Making This Place Beautiful

September 11, 2017 by Guest Faculty Bloggers

Invocation delivered at Convocation by Shayna Appel '78

The legendary poet, writer, playwright and social activist James Baldwin once wrote, “Not everything that is faced can be changed, but nothing can be changed until it is faced.”

Some of you who have been born and/or raised in America have probably heard the term “white supremacy.” Some of you who grace us with your presence today who come from countries that have endured the hard road of colonization may also be familiar with the term. For many of us, the term "white supremacy" conjures up images of hoods and mobs, or maybe even images from recent demonstrations in Charlottesville, Virginia.

Let me be clear for our purposes this morning that, when I use the term “white supremacy,” I am speaking about a set of institutional assumptions and practices, that often operate unconsciously, and which tend to benefit white people and exclude people of color.

Last Spring, one of the denominations I serve came face to face with an extraordinarily difficult realization. Despite our best intentions to create a force in the world for good, despite the many good works we did well in the arena of racial equality, despite our history of being way out front as a main-line denomination that fought proudly for the rights of LGBTQ people, we found ourselves confronted with an ugly truth. People of color made up no more than 11 percent of any rank of denominational employees, except in the category of service workers, where they represented 84 percent of employees. Almost all of our top staff positions were held by white people.

The revelation within the Unitarian Universalist Association that white supremacy (a set of institutional assumptions and practices that benefit white people and exclude people of color) was operating in our hiring practices sparked a major controversy over whether or not we were living into our stated racial justice values, and by the time this phase of what has become a protracted struggle for racial justice was over, the President of the Unitarian Universalist Association had stepped down, as had the President of the UU Ministers Association and many other top staffers throughout the organization.

It is a truism, you know, that every decent realtor trying to sell you a dump of a house will eventually begin chirping on about its "good bones." They’ll tell you, “This place could be beautiful. You could make this place beautiful![1]

By the spring of 2017, I was starting to feel like my spiritual home had become a dump of a house. I was appalled by most of what people were writing to, and about, one another. And, to be honest, I was ashamed to have been so deeply engaged in an organization and simultaneously so totally unaware of the white supremacy that was operating so prolifically. I know better. I’ve been graced with an extraordinary academic education and I have been privileged to serve in organizations under some really powerful Black leadership. And still, I missed it. I wasn’t paying attention to institutional assumptions and practices and so I failed to see that ours were benefiting white people and excluding people of color. I missed it. And I was not alone.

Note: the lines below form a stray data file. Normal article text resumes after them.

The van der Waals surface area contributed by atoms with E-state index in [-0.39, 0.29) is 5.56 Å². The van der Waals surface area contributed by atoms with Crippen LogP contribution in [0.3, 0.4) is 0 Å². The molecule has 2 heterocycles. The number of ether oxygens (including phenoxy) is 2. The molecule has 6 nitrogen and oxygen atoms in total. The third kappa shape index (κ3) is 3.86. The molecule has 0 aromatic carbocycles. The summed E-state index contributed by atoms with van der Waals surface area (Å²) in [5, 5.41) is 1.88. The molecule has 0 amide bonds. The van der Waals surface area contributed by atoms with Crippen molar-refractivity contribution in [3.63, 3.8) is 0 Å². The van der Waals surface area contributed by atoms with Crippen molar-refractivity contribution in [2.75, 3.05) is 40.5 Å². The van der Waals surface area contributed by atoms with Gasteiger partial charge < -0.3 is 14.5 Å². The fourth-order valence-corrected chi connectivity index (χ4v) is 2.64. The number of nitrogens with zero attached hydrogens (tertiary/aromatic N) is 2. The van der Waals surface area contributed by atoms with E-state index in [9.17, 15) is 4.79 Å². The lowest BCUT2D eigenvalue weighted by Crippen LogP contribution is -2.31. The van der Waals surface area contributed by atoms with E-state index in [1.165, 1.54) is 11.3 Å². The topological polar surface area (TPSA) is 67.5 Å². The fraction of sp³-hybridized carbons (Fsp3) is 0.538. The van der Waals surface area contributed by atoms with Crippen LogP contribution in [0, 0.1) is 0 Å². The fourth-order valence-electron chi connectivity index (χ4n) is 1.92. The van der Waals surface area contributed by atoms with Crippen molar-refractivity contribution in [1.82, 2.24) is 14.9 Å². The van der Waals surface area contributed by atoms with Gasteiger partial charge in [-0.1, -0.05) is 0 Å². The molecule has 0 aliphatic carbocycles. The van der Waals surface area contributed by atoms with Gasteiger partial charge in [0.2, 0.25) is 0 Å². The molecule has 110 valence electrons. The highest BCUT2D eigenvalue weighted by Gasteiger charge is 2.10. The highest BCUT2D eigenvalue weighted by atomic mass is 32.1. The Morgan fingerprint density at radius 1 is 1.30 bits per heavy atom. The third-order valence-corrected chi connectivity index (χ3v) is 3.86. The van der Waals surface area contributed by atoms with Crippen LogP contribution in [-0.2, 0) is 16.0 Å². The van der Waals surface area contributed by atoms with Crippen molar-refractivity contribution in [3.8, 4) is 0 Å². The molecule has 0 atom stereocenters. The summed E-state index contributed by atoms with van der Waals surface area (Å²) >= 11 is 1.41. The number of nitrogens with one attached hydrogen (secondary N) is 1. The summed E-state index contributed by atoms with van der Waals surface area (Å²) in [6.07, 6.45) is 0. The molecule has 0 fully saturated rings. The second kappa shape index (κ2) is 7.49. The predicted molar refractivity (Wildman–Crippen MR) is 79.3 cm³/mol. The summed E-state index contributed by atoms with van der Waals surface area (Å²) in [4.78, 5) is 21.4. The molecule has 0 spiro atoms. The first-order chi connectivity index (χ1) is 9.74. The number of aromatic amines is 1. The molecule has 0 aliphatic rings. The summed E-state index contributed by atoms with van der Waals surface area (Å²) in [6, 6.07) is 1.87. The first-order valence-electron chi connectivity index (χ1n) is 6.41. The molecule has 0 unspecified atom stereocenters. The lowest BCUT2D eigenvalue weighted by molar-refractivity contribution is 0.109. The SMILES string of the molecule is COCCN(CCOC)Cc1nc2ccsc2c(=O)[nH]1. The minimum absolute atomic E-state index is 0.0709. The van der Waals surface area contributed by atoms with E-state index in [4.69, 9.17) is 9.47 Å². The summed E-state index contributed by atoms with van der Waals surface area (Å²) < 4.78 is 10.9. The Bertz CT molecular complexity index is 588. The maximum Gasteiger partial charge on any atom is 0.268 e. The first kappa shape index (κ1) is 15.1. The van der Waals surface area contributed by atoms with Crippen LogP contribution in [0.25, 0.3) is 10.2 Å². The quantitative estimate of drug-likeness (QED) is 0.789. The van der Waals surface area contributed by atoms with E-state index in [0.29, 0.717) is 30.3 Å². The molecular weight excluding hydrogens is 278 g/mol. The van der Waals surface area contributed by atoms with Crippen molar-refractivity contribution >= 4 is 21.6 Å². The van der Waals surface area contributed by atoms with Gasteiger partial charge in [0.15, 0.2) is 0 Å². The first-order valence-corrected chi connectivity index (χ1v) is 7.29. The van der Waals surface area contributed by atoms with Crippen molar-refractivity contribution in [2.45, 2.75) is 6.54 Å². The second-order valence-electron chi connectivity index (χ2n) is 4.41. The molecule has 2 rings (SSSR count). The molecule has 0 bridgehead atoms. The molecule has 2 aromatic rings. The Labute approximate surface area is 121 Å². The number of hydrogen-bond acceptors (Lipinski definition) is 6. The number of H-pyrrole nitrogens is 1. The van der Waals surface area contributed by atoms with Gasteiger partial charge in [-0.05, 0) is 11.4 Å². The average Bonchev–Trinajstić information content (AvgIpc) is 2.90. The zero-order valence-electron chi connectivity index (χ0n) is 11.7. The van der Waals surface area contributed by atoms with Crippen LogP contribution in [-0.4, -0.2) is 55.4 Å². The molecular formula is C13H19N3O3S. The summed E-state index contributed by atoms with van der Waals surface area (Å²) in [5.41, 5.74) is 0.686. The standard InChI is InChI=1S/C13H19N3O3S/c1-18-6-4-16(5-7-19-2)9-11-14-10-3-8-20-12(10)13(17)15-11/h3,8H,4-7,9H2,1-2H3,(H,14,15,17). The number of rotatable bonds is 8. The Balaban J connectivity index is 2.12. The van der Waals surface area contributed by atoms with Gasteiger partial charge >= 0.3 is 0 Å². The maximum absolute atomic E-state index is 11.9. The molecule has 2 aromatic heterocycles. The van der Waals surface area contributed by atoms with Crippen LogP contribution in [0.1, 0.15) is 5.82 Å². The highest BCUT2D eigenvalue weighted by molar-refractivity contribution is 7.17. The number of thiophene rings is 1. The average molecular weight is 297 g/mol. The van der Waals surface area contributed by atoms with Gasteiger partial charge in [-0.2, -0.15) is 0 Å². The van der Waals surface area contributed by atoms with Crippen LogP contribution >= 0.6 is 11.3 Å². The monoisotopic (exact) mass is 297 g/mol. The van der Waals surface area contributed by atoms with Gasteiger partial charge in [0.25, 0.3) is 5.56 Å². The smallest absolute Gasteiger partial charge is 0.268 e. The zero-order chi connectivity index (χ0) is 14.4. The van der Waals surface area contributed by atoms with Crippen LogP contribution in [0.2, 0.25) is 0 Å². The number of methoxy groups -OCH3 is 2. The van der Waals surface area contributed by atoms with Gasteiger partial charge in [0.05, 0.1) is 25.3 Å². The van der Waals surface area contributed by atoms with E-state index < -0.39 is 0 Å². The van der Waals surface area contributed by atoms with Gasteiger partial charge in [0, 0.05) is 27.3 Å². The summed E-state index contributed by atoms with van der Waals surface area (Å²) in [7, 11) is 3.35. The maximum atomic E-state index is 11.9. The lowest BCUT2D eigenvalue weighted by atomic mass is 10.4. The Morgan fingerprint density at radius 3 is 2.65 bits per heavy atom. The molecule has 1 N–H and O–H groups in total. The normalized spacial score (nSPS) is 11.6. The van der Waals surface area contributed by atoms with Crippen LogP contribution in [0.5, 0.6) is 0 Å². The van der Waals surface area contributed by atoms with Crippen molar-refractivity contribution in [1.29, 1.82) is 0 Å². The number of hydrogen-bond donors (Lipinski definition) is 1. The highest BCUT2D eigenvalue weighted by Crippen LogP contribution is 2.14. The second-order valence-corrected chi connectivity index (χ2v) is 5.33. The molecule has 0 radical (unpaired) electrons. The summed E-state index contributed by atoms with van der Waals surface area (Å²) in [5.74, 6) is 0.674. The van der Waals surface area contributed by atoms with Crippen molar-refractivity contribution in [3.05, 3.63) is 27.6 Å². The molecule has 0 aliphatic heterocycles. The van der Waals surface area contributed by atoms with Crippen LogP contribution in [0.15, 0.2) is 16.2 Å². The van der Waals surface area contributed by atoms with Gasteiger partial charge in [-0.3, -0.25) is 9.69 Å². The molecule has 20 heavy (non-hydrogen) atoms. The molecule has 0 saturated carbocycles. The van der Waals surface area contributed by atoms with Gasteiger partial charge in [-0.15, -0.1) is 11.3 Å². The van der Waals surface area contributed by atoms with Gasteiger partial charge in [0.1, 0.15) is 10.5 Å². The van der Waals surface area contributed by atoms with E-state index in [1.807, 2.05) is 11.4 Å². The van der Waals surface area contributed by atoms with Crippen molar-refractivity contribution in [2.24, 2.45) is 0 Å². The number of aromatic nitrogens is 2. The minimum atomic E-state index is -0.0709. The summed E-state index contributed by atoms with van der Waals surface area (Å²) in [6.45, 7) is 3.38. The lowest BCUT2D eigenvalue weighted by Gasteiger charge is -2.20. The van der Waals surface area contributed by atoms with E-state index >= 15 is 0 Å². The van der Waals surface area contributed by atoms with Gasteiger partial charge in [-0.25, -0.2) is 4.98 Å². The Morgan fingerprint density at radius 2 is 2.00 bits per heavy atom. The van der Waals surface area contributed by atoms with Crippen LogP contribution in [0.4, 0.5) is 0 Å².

The fallout from the “UU Spring” sparked a denominational-wide examination directed at helping us see clearly how and where white supremacy had impacted not only hiring practices within the UUA, but our curriculum, our worship, our efforts at justice ministry… in fact, our entire UU culture. Between last April and May, more than 680 UU congregations, representing more than 65 percent of our 1,038 churches nation wide, participated in a teach-in that examined how white supremacy plays out in UU spaces, including in our congregations. In June, white supremacy within our movement was the topic for our international annual gatherings of ministers and laity alike.

“Not everything that is faced can be changed, but nothing can be changed until it is faced.” By the time of our international, denomination-wide gatherings, Unitarian Universalists across this nation were at least engaged in the hard work of “facing” the very deep and very painful reality regarding our institutional assumptions and practices.

But I was still a bit uncertain about our house - about our bones - about our deepest core values as a denomination and a movement, until…

On the last night of General Assembly two white UU Staffers were brutally mugged and robbed in the French Quarter by four Black men. Both were hospitalized, one in critical condition. Thankfully, both survived, but Tim, the one who was admitted in critical condition, has a long road to recovery ahead of him and he may well never be the person he was before the attack.